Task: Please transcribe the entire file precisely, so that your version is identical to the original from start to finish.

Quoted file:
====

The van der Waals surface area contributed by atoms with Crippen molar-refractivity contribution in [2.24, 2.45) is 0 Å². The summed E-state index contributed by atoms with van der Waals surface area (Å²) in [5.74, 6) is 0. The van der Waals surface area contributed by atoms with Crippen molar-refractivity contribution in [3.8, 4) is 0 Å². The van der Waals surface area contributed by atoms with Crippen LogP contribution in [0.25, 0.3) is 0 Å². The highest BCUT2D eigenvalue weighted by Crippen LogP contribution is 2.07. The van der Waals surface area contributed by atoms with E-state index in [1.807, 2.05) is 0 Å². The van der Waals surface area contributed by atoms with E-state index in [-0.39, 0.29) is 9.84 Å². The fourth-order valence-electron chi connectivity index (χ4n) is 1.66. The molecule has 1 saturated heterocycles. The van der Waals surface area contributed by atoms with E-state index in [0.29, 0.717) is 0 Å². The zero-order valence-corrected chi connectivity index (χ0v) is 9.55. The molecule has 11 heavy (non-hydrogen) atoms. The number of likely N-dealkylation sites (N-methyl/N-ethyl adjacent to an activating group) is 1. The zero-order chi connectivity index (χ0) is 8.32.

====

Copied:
The van der Waals surface area contributed by atoms with Crippen molar-refractivity contribution in [2.24, 2.45) is 0 Å². The summed E-state index contributed by atoms with van der Waals surface area (Å²) in [5.74, 6) is 0. The van der Waals surface area contributed by atoms with Crippen molar-refractivity contribution in [3.8, 4) is 0 Å². The van der Waals surface area contributed by atoms with Crippen LogP contribution in [0.25, 0.3) is 0 Å². The highest BCUT2D eigenvalue weighted by Crippen LogP contribution is 2.07. The van der Waals surface area contributed by atoms with E-state index in [1.807, 2.05) is 0 Å². The van der Waals surface area contributed by atoms with E-state index in [-0.39, 0.29) is 9.84 Å². The fourth-order valence-electron chi connectivity index (χ4n) is 1.66. The molecule has 1 saturated heterocycles. The van der Waals surface area contributed by atoms with E-state index in [0.29, 0.717) is 0 Å². The zero-order valence-corrected chi connectivity index (χ0v) is 9.55. The molecule has 11 heavy (non-hydrogen) atoms. The number of likely N-dealkylation sites (N-methyl/N-ethyl adjacent to an activating group) is 1. The zero-order chi connectivity index (χ0) is 8.32.